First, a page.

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How steel service center inventories
affect steel prices
As inventory builds up, steel mills may have a hard time pushing price increases
By John Packard
In mid-August U.S. steel mills advised their flat- rolled and steel plate customers that they would be increasing spot prices on hot-rolled, cold-rolled, galvanized, and Galvalume® steels, as well
as plate. The flat-rolled mills announced $30/ton
base price transactional increases. For plate, Nu-cor boosted prices by $30/ton, and SSAB advised
its prices would rise by $40/ton.
Steel prices had been flat to trending lower leading up to these price increase announcements. The
mills used the increase in commodity prices, especially scrap which rose $10/ to $30/gross ton for August delivery, as the justification for higher prices.
The steel mills also pointed at low inventory levels at their flat-rolled customers—especially service
centers. The main distributor trade association is
the Metals Service Center Institute (MSCI), which has
been reporting low inventories for many months.
MSCI estimates carbon flat-rolled service centers
were carrying 2. 3 months of supply as of the end of
July. In May and June, MSCI was reporting distributor stocks at just 1.9 months of inventory on hand.
Steel Market Update (SMU) uses a proprietary
model to analyze the MSCI numbers and identify
whether distributors are overinventoried (excess)
or underinventoried (deficit). For May and June, our
model told us service centers were 800,000 tons and
525,000 tons short, respectively, of being in a balanced inventory situation.
One of the services that SMU offers its clients is
to forecast where we see shipments and inventories and how that will affect the balance at the end
of each month. Our forecast is based on historical
rates of change from month to month.
SMU’s Service Center Inventories Apparent Ex-cess/Deficit forecast in early July predicted the
deficit in inventories held by flat-rolled distributors
would decline significantly by the end of July. We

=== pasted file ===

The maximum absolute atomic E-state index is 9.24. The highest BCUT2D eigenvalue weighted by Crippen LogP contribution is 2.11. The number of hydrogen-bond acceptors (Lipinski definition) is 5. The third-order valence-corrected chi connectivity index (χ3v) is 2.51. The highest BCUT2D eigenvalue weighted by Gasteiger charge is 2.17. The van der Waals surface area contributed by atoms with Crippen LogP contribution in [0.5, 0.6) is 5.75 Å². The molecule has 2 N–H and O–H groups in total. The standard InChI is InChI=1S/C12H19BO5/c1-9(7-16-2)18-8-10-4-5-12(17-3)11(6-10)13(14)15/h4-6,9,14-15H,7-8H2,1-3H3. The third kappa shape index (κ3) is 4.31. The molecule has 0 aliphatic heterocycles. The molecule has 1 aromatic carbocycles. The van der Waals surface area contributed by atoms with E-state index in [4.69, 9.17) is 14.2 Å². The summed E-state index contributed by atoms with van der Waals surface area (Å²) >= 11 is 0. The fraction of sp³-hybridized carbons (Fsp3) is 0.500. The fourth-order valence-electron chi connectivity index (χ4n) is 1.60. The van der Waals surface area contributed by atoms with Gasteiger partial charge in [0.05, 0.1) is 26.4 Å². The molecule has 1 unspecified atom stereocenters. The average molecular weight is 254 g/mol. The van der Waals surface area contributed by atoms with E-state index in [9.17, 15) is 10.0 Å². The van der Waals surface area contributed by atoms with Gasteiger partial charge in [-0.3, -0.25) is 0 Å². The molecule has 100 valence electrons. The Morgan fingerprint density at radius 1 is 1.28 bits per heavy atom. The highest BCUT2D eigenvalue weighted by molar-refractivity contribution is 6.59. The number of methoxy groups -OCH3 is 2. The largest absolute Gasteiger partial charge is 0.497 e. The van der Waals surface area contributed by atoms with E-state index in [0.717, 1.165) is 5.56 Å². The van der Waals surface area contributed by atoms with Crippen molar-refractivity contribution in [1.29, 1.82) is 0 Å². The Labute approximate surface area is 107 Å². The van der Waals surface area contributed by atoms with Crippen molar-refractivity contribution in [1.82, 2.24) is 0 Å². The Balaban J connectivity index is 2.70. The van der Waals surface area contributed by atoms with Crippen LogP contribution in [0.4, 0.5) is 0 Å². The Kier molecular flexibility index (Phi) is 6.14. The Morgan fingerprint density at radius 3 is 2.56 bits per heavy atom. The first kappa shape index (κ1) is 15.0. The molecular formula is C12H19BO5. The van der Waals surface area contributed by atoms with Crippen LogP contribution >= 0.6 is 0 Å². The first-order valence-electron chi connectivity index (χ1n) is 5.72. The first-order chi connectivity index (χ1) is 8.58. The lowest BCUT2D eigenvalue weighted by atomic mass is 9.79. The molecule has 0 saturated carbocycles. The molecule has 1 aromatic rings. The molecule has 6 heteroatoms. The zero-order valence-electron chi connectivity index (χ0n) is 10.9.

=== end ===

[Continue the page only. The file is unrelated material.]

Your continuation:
have worked with the MSCI carbon flat-rolled shipment and inventory data just released for July, and
our model indicates the deficit did indeed shrink and
is very close to our original forecast of -232,000 tons.
MSCI reported carbon flat-rolled shipments of
1,991,000 tons. This is 20,000 tons more than our
early July forecast of 1,971,000 tons.
Inventories at U.S. flat-rolled service centers ended the month of July at 4,646,000 tons, which was
slightly higher than our forecast of 4,589,000 tons.
Using our model, we show the distributors reducing the inventory deficit from -525,000 tons to
August Distributor Shipments/
SMU forecasts flat-rolled shipments out of U.S. service centers for August will be 2,352,000 tons. Our
forecast is based on the average monthly change
for August over the past four years. In this case, the
average change was + 2. 7 percent. We also forecast
that flat-rolled steel distributors will hold 4,862,000
tons of inventory at the end of the month.
If the shipment and inventory forecasts are correct, service centers will have eliminated their inventory deficit for the first time in this calendar year and
will be in a “balanced” position with + 50,000 tons.
As we take our forecast out into the future using
the same formula, we expect September through
January to see a jump in inventories. As a result, the
amount of excess steel on the distributors’ floors
should increase every month through January.
If MSCI data is correct and our model is accurate,
inventories at steel distributors will rise through
the end of the year. As the inventories grow, the
pressure will grow for steel prices to weaken (see
Figure 1). As inventories decline, steel prices
trend higher. When the green bars are indicating
an excess (bars are above the zero line), prices
tend to drop.
This graphic shows the link between inventory increases and subsequent drops in steel prices.
A majority of steel service centers indicate that they have enough material inventory or that they have too much.